Although I have vague memories of visiting my paternal great-grandfather, Charles Luther Burton, in his old house in Toronto, I was only 2½ years old when he died. Anything I actually know about him has been learned through family stories and his own autobiography, entitled A Sense of Urgency, augmented by a plethora of information researchable in the public domain.
Charles Luther Burton, known to friends and family as Charlie or C.L., was one of Toronto’s ablest and most colourful business leaders. His working career spanned eight decades, from the time he was a boy in the 1880s until his death at age 84 in 1961. He spent a lifetime in wholesale and retail trade in Ontario, at first helping his parents George and Eliza Barclay Burton run their small Green River Store in the Township of Pickering, and then their Toronto store at the corner of Oxford and Augusta streets. He was actively associated with H.H. Fudger Wholesale Fancy Goods and The Fancy Goods Company of Canada from 1891—1912, and with the retail department store The Robert Simpson Company for nearly 40 years, where he presided over its greatest period of expansion. Even though C.L. was a very successful businessman, his personal interests extended far beyond his working life, and he gave even more generously of his energy to community, charitable and welfare work.
Born in 1876 in the Township of Scarborough, C.L. was second of nine children, six boys that included Edgar, Frank, Ernest, Arthur, and William, and three girls, Florence, Alda and Nellie. As was common in those days, three of his siblings did not survive to adulthood: Arthur and William died in infancy; C.L.’s only older sibling, Edgar, died of appendicitis in 1893, at the age of 18. The Burton family were members of the Disciples of Christ Church, and it was at church that C.L. met his future wife, Ella Maud Leary. They married in 1900, both aged 23. For the next 15 years, they expanded their own family, having two daughters, Blanche and Dorothy, and three sons, Edgar, Carl and Allan. His affinity with the Disciples spanned C.L.’s lifetime. He was a church elder, devoting his time and generosity to the practical welfare of the Cecil Street and Hillcrest congregations. He championed the educational needs of the church through endowment funds to educate and train ministers, and he established the Disciples Student Fellowship House at 79 Charles Street West.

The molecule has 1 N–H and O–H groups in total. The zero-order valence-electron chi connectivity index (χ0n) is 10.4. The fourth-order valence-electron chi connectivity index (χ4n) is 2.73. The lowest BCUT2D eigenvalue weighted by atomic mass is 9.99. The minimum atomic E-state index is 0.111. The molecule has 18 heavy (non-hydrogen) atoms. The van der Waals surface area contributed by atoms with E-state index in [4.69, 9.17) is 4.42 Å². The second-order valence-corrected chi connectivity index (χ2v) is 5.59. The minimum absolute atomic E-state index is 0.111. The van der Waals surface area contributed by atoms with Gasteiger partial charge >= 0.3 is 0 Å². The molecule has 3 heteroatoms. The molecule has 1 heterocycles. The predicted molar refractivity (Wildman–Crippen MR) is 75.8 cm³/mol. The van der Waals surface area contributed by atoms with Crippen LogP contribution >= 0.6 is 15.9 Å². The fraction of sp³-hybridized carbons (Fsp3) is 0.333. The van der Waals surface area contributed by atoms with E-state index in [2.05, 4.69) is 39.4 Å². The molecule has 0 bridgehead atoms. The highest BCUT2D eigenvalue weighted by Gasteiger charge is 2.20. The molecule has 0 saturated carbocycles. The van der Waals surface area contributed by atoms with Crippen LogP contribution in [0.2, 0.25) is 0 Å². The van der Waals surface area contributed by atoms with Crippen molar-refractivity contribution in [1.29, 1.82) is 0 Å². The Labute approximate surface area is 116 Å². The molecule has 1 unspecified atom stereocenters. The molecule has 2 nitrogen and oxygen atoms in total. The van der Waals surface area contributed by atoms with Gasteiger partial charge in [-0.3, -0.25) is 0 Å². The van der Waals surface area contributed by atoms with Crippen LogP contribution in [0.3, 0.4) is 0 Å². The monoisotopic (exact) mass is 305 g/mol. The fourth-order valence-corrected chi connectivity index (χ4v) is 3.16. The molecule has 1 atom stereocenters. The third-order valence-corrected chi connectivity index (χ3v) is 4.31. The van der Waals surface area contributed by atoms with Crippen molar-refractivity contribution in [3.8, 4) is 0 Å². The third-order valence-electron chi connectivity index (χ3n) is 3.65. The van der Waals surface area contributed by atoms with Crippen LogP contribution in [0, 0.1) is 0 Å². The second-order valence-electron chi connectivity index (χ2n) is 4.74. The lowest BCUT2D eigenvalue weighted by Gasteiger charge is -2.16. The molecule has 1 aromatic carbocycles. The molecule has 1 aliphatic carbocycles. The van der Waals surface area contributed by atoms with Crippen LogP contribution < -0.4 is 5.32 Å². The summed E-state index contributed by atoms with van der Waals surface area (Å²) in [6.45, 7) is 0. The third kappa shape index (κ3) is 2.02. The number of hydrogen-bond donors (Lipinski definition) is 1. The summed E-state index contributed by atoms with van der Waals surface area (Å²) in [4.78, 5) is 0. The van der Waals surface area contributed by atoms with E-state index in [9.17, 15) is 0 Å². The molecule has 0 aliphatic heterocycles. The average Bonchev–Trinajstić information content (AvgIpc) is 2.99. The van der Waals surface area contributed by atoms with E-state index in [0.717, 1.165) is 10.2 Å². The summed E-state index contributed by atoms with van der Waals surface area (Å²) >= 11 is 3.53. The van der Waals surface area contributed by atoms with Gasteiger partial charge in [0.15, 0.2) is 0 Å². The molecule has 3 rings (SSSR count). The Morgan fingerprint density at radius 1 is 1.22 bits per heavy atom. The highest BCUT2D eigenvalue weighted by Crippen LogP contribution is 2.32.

Besides church, C.L. was involved in a number of other community service activities. He is known to have spoken glowingly of the comradeship he obtained from his connection with the Toronto Board of Trade, of which he was President in 1922, and the Ontario Motor League, of which he was President in 1927. In 1929, he started the move to form what became known as the Toronto Industrial Commission, an organization which attracted numerous industries to the area. He was its president until 1937 and retained that honorary role.
During his lifetime, C.L. was labelled one of the most public-spirited citizens in Canada. He was closely connected with the Big Brother Movement, where he served as president and honorary president for nineteen years, and he was an active worker in the Young Men’s Christian Association as well as various social welfare organizations. He also served as chairman of a special advisory board to the provincial government, investigating ways to improve the care, treatment and disposition of delinquent children at the Bowmanville Training School for Boys.
At the outbreak of World War II in 1939, memories of the Great War were still fresh on everyone’s minds. It was natural that his devotion to young Canadians should cause him to take an active interest in the welfare of troops in training, and it was due to his generosity and initiative that an organization was formed to provide entertainment, companionship and recreation for soldiers and airmen in the Toronto district. He encouraged the creation of the Simpson’s Girls War Services Club, whose 900 members raised money for various types of war work, including knitting for the services and the children of Britain, and creating ditty bags and welfare parcels sent every three months to each Simpson boy on military service. They also created a Post Box Committee to write letters to servicemen overseas.